D:

    can we just pretend this post never happened please

    I found out that Bill Maher didn't believe in Germ Theory and I was just aghast, how the fuck can any sane person not believe it?

    He says he doesn't get sick because he's cleansed of toxins. What the fuck is a toxin? Can you see them in a microscope? Because you can fucking see microorganisms raping cells with a microscope.

    Have these people just never taken a biology class?

    XBLIVE: Biggestoverride
    League of Legends: override367
  • autono-wally, erotibot300autono-wally, erotibot300 love machine Registered User regular
    edited November 2009
    what a huge idiot

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  • RobmanRobman Registered User regular
    edited November 2009
    Emissary42 wrote: »
    1: Antibiotics
    2: The Haber Process - Artificial Nitrogen Fixation, aka "we can make artificial fertilizers AND explosives/gunpowder without naturally occurring nitrate deposits!"
    3: Dwarf Wheat
    4: Computers (both vacuum tube based and later integrated circuit based)
    5: The Ballistic Missile (used for satellite launches, human space exploration, and MAD)

    Antibiotics and computers all predate the 20th century

  • Donkey KongDonkey Kong Warning: Donkey Kong is not a real doctor Registered User regular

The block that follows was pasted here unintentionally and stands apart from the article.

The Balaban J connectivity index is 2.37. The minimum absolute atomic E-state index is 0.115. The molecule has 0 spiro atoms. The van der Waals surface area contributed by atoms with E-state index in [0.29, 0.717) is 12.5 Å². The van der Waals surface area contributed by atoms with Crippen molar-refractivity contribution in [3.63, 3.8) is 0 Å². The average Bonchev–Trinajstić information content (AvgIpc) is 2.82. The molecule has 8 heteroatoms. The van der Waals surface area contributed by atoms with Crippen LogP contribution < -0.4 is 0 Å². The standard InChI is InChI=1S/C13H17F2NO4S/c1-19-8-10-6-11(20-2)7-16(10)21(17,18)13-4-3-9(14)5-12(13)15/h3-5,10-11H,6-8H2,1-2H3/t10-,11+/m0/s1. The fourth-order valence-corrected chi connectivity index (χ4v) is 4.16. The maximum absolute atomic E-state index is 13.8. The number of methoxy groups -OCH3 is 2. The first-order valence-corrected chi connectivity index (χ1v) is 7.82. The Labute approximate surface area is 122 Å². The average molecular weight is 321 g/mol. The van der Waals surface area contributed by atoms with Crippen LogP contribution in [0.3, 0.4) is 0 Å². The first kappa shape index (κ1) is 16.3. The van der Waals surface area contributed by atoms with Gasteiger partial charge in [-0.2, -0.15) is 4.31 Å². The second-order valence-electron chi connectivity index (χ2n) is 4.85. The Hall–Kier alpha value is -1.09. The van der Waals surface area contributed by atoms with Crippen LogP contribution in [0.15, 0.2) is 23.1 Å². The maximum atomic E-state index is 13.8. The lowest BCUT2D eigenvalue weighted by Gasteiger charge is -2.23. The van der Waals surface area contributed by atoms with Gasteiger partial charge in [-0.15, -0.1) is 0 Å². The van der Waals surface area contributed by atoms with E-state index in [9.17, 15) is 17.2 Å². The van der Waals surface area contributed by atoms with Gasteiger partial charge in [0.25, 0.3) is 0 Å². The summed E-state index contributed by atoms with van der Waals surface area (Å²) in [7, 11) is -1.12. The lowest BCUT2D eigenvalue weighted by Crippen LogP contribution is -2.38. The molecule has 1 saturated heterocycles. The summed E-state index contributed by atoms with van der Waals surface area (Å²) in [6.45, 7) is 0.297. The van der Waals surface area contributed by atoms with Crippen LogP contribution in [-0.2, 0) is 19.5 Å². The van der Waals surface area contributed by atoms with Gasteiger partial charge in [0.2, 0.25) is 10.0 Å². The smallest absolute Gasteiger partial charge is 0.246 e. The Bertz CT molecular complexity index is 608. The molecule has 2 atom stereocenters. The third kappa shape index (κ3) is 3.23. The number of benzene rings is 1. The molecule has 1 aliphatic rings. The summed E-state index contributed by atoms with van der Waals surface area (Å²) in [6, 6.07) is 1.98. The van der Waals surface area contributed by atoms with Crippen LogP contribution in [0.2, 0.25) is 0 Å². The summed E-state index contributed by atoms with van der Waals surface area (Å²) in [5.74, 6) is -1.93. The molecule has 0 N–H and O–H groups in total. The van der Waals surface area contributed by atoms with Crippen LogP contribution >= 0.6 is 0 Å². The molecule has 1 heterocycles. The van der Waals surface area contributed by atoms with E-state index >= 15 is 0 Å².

edited November 2009
    Robman wrote: »
    Emissary42 wrote: »
    1: Antibiotics
    2: The Haber Process - Artificial Nitrogen Fixation, aka "we can make artificial fertilizers AND explosives/gunpowder without naturally occurring nitrate deposits!"
    3: Dwarf Wheat
    4: Computers (both vacuum tube based and later integrated circuit based)
    5: The Ballistic Missile (used for satellite launches, human space exploration, and MAD)

    Antibiotics and computers all predate the 20th century

    Disinfectants were common but not antibiotics. What antibiotics were around before 1900?

    The first tube computer was made in the 1940s for WWII.

    easy_tetris_sig.gifbubbulon3_sig.png
  • RobmanRobman Registered User regular
    edited November 2009
    The ancient Egyptians determined several substances that would prevent infection, including some fungi. And computers existed before tubes, and the abacus is a computer. Most 'modern' luxuries are just the result of incremental improvements, truly radical new innovations are often the improvements to basic technology that allow these concepts to develop, and these innovations are often themselves incremental improvements - the core 'idea' is often impossible to distill. I would argue that Einstein's Theory of Relativity was greatest invention of the 20th century, as it was purely original thought and reshaped our concept of the universe.

  • AlectharAlecthar Alan Shore We're not territorial about that sort of thing, are we?Registered User regular
    edited November 2009
    Robman wrote: »
    Emissary42 wrote: »